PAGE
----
Friday, August 30, 2013

The Bare Bones Dhammapada

We are being offered yet another version of the Dhammapada, this time not a new translation or even  the more common rehash by someone who knows no Pali of someone else’s rehash who knew no Pali either, but an “interpretation”. According to the blurb on Tai Sheridan’s The Bare Bones Dhammapada, the original text is “burdened by the stylistic and conceptual dust of the early and middle ages” and this new version “strips the Dhammapada of monasticism, literalness, chauvinism, anachronisms, and concepts of evil, shame, and sensual denial. It presents the path of wisdom as universal truths for a contemporary audience of any gender, lifestyle, or spiritual inclination”. No it doesn’t!  All it does is offer cryptic verses, some of which are actually quite poetic, but that in no way reflect either the Buddha’s words or intent.
For example the Buddha of both the Pali Theravada and the Sanskrit Mahayana sutras was disparaging of dancing while Tai Sheridan apparently enjoys it and therefore Dhammapada verse 16 can be rendered as “do good dance joyfully”. Tai loves partying  and is convinced the Buddha did too, hence verse 18 can be rendered as “do good throw a party on the path sing and dance.” All this renders the Dhammapada unfamiliar to anyone who knows it. What is very familiar about The Bare Bones Dhammapada is the assumption underlying it:  “I happen to believe in and like (fill in the gap) and that’s what the Buddha taught.”
Hemmingway’s comment on punctuation could apply equally well to translating or even paraphrasing other peoples work, especially classics such as the Dhammapada.   “My attitude toward punctuation is that it ought to be as conventional as possible. The game of golf would lose a good deal if croquet mallets and billiard cues were allowed on the putting green. You ought to be able to show that you can do it a good deal better than anyone else with the regular tools before you have a license to bring in your own improvements.”   

Sunday, August 25, 2013

Unthinking Tradition Distorts Dhamma. Again!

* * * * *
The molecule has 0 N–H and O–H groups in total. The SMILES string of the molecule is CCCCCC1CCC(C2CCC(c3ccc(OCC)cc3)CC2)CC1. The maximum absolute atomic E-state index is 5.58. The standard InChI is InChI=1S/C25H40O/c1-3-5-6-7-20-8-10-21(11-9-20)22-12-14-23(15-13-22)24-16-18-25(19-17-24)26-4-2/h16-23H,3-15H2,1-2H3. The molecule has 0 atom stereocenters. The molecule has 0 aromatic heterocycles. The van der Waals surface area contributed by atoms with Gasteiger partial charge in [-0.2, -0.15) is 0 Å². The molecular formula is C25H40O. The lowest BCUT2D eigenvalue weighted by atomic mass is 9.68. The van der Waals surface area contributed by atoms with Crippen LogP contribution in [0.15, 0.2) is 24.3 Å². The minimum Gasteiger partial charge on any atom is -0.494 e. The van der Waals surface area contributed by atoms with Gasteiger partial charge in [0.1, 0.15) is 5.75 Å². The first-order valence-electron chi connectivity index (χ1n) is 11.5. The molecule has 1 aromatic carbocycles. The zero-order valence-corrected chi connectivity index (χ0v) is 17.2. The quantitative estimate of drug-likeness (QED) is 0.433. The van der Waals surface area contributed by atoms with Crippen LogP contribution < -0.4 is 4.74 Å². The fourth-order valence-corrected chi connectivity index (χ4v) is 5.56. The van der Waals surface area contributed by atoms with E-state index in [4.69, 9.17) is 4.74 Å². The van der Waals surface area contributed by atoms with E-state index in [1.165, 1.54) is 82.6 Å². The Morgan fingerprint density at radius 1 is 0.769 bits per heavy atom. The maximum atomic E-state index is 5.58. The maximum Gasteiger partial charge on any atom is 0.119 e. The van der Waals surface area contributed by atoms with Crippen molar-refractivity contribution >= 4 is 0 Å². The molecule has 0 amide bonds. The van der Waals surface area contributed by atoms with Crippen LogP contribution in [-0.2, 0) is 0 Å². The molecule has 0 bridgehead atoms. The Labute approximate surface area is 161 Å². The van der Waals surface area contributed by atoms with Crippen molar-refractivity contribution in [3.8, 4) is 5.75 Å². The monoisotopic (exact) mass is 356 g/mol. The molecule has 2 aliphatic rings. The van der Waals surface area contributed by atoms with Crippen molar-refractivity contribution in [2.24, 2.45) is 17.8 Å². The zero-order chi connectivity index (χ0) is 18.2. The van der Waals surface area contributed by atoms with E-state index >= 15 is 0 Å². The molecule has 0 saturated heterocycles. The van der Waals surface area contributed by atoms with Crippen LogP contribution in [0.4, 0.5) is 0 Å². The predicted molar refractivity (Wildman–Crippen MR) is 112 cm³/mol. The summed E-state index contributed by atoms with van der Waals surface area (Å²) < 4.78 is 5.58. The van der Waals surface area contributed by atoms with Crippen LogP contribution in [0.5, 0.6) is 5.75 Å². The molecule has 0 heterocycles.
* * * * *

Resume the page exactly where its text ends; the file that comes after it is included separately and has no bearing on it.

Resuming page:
A young Vietnamese woman’s husband fell ill. Desperate for a cure, she later recounted, she visited the local Buddhist temple. A monk there instructed her to “release 40 birds, one for every year of your husband’s life.” So she did, purchasing and releasing 40 birds at the temple grounds. The woman soon rejoiced; her husband made a full recovery. This is a common story in Asia, where “merit release ” of captive wild animals are performed in Buddhist rituals. But the practice raises concern amongst the conservation community for its potential to impact threatened species. Before a bird can be freed, it has to be captured—often just after having been released by someone else. The result is the denuding of wild populations and a vast recycling of mistreated animals, most of which are likely die on one of their ersatz flights to freedom. As if that were not bad enough, the dead, disease-ridden animals are then sold in food markets. “We were staggered by the number of birds moving through this trade,” says Martin Gilbert, a veterinarian at the Wildlife Conservation Society who recently co-authored a study in Biological Conservation on merit releases. “It’s a very good rational and understandable thing to do, to let captive animals go free,” he says. “But in certain situations, it creates a trade purely for demand for animals in cages.” Gilbert and his colleagues monitored daily sales of merit release birds in Phnom Penh, Cambodia, over a period of 13 months. From their findings, they estimated nearly 700,000 animals pass through the local trade annually. They recorded a total of 57 bird species in the cages, including globally near-threatened Asian golden weavers and vulnerable yellow-breasted buntings.  “This paper highlights the potentially huge impact merit releases have on a few birds that are easily caught and are already of conservation concern,” says John Pilgrim, a conservation consultant who specializes in Southeast Asia and Melanesia and who was not involved in the study. Gilbert says he knows of only one other study, conducted in Hong Kong, which attempted to estimate merit release figures. The numbers were comparable, reporting that Hong Kong Buddhist temples released up to 580,000 birds per year. “It’s pretty scary that this [new] paper estimates just a dozen families in two small markets sold more than 630,000 birds per year,” Pilgrim says. Conservationists do not know how the merit release market figures into Asia’s overall wildlife trade, which also exploits wild birds for pets, food, passerine fights and song contests. Globally, trade in wild birds impacts about 400 species that are listed on the International Union for Conservation of Nature’s Red List, or one third of all threatened bird species. No one know how many birds succumb each year to the wildlife trade since much of the trafficking is illegal, but within Southeast Asia alone, it is likely “in the order of tens of millions,” says Kelly Edmunds, a researcher at the University of East Anglia in England who investigates the emerging infectious diseases amongst bird sellers in Asia and was not involved in the study. Buddhists free captive animals in order to accumulate health and longevity merits for themselves and loved ones. The exact origins of the practice are unclear, though it was mentioned in fifth-century Chinese Buddhist texts  that instructed followers to “practice the act of releasing animals due to the mind of compassion.”
From Scientific America August 12 2012
For more on this subject from the Buddhist perspective see